Europe

Will Switzerland’s Turn Against Immigration Force Out Expat Executives?


An electoral poster for the Feb. 6 “Stop Mass Immigration” referendum in Zurich

Photograph by Michael Buholzer/AFP via Getty Images

An electoral poster for the Feb. 6 “Stop Mass Immigration” referendum in Zurich

Switzerland is introducing what could be one of the most dangerous experiments in the history of immigration reform.

Swiss voters approved a plan in referendum on Sunday that will set new limits on the number of foreigners who can settle and work in their country. Details haven’t been worked out yet, but strict curbs would be catastrophic for major Swiss industries such as pharmaceuticals, where 45 percent of employees—mainly skilled professionals—come from outside the country.

Although the government isn’t required to put restrictions in place for another three years, employers are likely to start scaling back investment and hiring now, economists Giles Keating and Fredy Hasenmaile of Credit Suisse (CS) warned in a research note. “Uncertainty is poison for investment,” they wrote, adding that Switzerland will pay “a high price” for its decision.

One in five people living in Switzerland is a foreign national. Industry groups say foreign workers account for 45 percent of employees at Swiss pharmaceutical, chemical, and biotechnology companies. Some 25 percent of Swiss bank employees are citizens of neighboring European Union countries, according to the Swiss Bankers Association. The group “fears that the available pool of trained staff will decrease,” a spokeswoman says.

Keating and Hasenmaile predict that passage of the ballot measure will cause employment growth to contract by 50 percent in 2014, with some 80,000 fewer jobs created over the next three years, and economic growth this year is likely to slump from a forecast 2 percent to 1.7 percent.

The damage perhaps wouldn’t stop there. Switzerland’s real estate market would suffer, as many rental developments cater to newly arrived executives. The vote also could hurt Switzerland’s economically vital relationship with the EU, its top export market. Currently, EU nationals are allowed to live and work in Switzerland without restriction. “In the interest of Europe, Germany, but also in its very own interest, Switzerland shouldn’t take the path of progressive self-isolation now,” Andreas Schockenhoff, deputy chairman of German Chancellor Angela Merkel’s Christian Democratic Union, told Bloomberg News.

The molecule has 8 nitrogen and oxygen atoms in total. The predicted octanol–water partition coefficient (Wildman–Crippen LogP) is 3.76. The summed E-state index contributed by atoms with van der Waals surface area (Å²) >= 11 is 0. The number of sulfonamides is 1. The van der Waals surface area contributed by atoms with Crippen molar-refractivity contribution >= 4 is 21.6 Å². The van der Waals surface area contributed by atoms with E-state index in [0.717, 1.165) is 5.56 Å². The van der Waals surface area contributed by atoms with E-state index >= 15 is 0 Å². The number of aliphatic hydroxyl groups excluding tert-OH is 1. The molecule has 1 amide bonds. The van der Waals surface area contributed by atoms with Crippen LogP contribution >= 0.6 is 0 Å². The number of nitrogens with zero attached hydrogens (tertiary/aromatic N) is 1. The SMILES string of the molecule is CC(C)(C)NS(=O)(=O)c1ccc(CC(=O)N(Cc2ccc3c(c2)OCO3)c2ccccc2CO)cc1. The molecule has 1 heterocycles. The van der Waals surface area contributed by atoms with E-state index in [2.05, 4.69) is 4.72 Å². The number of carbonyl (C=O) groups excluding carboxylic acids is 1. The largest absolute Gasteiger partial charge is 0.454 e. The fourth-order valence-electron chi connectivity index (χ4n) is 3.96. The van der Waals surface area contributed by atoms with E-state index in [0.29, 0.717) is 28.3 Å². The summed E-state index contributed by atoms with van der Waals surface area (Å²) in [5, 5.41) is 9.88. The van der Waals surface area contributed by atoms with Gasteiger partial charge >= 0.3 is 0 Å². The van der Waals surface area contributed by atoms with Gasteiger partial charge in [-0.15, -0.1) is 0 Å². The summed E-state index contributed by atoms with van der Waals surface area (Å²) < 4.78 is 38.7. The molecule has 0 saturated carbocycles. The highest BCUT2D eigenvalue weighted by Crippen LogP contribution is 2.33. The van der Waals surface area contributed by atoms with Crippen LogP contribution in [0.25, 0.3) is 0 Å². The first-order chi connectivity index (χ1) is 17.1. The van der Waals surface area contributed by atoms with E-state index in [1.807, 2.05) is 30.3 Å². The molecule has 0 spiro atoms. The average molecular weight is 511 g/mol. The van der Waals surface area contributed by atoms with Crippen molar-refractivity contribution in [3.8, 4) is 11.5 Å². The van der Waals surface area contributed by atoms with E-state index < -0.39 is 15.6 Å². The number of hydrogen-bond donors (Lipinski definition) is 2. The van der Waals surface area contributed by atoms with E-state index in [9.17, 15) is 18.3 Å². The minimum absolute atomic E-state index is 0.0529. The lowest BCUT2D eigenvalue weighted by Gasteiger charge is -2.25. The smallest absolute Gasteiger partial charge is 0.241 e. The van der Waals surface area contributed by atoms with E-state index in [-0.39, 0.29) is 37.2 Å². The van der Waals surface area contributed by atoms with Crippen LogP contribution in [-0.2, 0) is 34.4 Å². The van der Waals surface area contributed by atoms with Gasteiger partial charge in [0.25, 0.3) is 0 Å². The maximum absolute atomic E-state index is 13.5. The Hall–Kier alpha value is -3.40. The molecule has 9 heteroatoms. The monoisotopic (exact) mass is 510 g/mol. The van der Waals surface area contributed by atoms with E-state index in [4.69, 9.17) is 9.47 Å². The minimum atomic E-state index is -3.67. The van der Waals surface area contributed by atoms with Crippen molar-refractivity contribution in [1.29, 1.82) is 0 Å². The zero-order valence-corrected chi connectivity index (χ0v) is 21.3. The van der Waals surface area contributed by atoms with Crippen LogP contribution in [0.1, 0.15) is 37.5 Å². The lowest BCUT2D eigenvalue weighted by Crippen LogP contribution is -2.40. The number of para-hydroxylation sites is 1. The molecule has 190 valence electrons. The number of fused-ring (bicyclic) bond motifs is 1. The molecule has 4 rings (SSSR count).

Anti-immigrant sentiment often surges during periods of high unemployment—yet Switzerland’s jobless rate is just 4.4 percent, one of the lowest in the developed world, according to the Organisation for Economic Co-operation and Development. Still, supporters of the ballot initiative said an influx of foreigners has created housing shortages and traffic bottlenecks. “It’s clear that immigration needs to be reduced,” Toni Brunner, president of the euro-skeptic Swiss People’s Party, told Bloomberg News. “We need to be more selective.”

The ballot initiative doesn’t set specific limits on immigrant arrivals. It simply requires the use of caps and quotas to stop “mass immigration,” as well as requiring that Swiss nationals be given priority in hiring, says Reto Huenerwadel, an economist at UBS (UBS). The government is likely to move cautiously in imposing quotas, given the alarm in the business community and because the ballot measure passed by only 50.3 percent.

Even so, the Swiss vote is likely to encourage anti-immigrant parties in other European countries where polls show rising support for immigration curbs. “What the Swiss can do, we can do too: cut immigration and leave the EU,” Geert Wilders, head of the Dutch Freedom Party, posted on Twitter (TWTR). Marine Le Pen, the leader of France’s anti-immigrant National Front, also hailed the Swiss vote in an interview on Europe 1 radio, saying: “The country is our house. We the people have the right to decide who comes in.”

Matlack is a Paris correspondent for Bloomberg Businessweek.

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